A new study from The University of Nottingham will look at the effectiveness of a professional development programme in helping to improve the results of GCSE maths resits.
In 2013, the coalition government introduced a policy that said that students in England in full-time education who fail to get at least C grades in English and maths should carry on studying them until the age of 18.
But in a speech to the Association of Colleges Ofsted conference, the Head of Ofsted said that ‘last year, less than a fifth of students achieved the required grades (in mathematics) when they resat and two thirds did not improve on their original grades,’ adding, that the statistics were ‘frankly miserable’.
Now, a new study called ‘Maths for life’ will investigate whether a professional development programme is effective in improving the outcomes of maths GCSE resits.
The study is being funded by the Education Endowment Foundation and J.P.Morgan and is being carried out by experts from the Centre for Research in Mathematics Education (CRME) in the School of Education at The University of Nottingham.
‘Maths for Life’ builds on previous work by the CRME that has developed a wide range of resources to support dialogic teaching (teaching children how to use language to solve maths problems) based on provoking cognitive conflict in the key areas of mathematical thinking.
In particular it uses materials from the Standards Unit Box (Improving Learning in Mathematics) and other resources developed over many years by Malcolm Swan, Emeritus Professor of Mathematics Education at Nottingham.
In the first phase of the project a team of experts from the University will work with maths leads from colleges and schools in the post-16 sector to develop the professional development programme.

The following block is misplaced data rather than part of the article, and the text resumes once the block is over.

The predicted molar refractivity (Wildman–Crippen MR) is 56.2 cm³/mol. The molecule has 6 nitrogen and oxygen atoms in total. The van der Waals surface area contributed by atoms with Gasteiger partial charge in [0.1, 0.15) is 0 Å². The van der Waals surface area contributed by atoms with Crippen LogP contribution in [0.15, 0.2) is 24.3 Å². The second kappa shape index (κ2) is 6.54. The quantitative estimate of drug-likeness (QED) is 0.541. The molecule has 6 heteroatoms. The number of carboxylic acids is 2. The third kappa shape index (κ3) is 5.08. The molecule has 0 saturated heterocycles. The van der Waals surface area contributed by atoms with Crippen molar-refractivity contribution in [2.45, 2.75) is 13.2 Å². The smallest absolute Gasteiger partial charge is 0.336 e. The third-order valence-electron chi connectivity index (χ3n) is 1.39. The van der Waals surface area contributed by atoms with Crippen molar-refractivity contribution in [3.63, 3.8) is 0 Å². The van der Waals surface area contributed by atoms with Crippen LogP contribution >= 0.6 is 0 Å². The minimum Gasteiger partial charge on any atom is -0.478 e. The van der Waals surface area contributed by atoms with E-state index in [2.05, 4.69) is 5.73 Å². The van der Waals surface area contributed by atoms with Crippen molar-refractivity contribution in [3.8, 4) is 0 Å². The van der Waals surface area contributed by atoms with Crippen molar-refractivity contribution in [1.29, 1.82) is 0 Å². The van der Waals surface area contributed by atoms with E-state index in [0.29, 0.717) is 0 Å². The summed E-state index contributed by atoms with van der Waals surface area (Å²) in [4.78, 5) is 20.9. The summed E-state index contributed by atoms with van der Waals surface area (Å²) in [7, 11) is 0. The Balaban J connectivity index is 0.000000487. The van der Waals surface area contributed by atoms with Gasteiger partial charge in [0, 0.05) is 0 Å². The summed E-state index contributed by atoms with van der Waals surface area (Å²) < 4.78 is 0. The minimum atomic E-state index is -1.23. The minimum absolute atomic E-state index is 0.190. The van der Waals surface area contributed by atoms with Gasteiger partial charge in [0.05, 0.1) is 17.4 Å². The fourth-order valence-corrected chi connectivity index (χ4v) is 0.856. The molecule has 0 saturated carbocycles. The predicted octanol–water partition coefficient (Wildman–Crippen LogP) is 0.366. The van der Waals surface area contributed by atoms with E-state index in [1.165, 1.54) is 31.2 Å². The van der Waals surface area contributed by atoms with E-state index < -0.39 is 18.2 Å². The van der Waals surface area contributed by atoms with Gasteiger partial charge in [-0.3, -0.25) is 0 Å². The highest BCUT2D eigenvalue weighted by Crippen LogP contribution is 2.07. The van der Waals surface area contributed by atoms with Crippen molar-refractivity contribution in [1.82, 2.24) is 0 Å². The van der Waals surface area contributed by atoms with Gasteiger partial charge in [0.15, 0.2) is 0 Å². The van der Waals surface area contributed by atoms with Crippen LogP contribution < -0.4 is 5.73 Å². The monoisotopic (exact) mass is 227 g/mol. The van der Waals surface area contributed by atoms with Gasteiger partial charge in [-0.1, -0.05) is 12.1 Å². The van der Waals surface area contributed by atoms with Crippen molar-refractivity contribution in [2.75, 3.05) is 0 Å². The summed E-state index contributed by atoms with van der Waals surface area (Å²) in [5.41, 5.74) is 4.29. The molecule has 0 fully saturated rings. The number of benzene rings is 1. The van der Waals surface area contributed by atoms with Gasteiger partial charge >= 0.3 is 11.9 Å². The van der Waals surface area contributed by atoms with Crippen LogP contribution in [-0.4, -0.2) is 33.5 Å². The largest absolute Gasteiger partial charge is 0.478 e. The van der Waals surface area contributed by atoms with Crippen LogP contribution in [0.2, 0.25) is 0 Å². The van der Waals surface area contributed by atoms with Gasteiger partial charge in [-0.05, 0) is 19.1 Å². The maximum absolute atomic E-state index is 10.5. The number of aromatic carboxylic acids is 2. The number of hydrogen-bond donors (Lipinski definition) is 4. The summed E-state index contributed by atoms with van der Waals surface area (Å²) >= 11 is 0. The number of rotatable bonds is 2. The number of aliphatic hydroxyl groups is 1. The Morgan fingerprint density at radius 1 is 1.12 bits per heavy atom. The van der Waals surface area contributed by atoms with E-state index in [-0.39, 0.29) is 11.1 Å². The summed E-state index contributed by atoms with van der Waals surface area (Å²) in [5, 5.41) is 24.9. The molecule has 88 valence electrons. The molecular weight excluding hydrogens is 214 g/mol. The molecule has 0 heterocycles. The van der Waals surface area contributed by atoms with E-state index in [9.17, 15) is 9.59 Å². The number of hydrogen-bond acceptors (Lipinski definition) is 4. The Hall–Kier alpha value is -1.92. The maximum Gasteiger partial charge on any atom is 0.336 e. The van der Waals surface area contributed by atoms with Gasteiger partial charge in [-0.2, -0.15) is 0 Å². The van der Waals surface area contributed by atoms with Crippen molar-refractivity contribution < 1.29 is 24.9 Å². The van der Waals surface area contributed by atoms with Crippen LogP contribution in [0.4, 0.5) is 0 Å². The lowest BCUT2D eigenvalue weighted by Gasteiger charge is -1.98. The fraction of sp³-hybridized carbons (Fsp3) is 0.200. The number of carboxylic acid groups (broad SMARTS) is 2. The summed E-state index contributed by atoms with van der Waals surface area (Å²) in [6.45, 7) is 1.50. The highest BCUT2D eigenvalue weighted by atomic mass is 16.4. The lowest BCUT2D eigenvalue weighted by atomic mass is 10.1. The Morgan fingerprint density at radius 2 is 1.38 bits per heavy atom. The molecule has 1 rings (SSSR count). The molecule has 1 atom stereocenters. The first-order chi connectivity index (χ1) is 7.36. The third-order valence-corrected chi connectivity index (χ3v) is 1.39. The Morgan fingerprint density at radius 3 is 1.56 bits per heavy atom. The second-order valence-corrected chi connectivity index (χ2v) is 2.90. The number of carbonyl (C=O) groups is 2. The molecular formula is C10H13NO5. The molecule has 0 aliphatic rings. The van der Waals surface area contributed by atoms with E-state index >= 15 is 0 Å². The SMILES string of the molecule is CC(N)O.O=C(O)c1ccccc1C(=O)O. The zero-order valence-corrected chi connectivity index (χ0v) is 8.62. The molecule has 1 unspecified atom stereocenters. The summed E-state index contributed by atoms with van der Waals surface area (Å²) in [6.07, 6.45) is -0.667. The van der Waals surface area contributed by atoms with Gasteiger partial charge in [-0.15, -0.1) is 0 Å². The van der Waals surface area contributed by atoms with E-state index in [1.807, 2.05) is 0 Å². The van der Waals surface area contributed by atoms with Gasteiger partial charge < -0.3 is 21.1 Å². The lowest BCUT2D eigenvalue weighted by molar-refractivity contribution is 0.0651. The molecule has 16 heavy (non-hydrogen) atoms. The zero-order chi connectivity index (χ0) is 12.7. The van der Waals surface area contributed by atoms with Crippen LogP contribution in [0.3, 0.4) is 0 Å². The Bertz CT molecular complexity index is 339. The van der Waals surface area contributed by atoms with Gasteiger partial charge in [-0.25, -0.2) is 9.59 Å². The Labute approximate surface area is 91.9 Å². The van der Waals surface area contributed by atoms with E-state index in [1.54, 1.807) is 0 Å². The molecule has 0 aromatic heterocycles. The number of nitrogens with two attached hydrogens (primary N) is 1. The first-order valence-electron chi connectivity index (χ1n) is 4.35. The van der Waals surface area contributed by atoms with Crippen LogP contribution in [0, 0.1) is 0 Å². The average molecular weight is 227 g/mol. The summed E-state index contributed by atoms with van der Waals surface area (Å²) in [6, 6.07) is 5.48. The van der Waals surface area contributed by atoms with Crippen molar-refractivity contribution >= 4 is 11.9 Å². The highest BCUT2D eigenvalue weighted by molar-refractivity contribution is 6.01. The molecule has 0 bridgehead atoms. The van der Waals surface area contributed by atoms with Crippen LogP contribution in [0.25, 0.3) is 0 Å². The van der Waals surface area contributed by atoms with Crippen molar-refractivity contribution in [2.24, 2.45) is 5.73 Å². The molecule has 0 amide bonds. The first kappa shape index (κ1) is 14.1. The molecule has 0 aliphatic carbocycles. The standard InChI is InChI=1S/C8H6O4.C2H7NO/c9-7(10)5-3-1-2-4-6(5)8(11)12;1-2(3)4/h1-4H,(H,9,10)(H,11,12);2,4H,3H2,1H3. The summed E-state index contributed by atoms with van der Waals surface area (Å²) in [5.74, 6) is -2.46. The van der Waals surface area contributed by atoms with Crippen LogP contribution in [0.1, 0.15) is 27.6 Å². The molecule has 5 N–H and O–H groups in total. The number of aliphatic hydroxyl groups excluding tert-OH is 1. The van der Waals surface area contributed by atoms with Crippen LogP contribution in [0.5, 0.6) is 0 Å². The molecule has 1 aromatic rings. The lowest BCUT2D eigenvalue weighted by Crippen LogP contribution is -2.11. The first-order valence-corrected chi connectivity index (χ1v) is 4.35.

The second year of the project will see a randomised controlled trial of the professional development programme. This will involve fifty teachers in the intervention programme by the lead teachers developed in phase one. The trial will involve an equivalent number of teachers’ students who will experience ‘business as usual’
The purpose of the study is to determine the effectiveness of the approach in improving resit students’ GCSE outcomes in maths and to then continue the programme beyond the trial.
Geoff Wake, Professor of Mathematics Education, is the lead academic for the study. He said: “We are pleased that the Education Endowment Foundation has recognised the potential of previous work carried out by Professor Malcolm Swan and colleagues here in the Centre as perhaps providing an answer for teachers and students to what is a significant problem.
“Our approach focuses on tackling underlying mathematical misconceptions with students working on carefully designed classroom tasks. These draw on the expertise of teachers who use careful questioning and support student discussion as well as developing collaborative teacher inquiry groups that explore the approaches across schools and colleges.
“We will also work with the lead teachers to develop a programme of study that will ensure the approaches are used throughout the year to support students in their preparation for the resit examination.”
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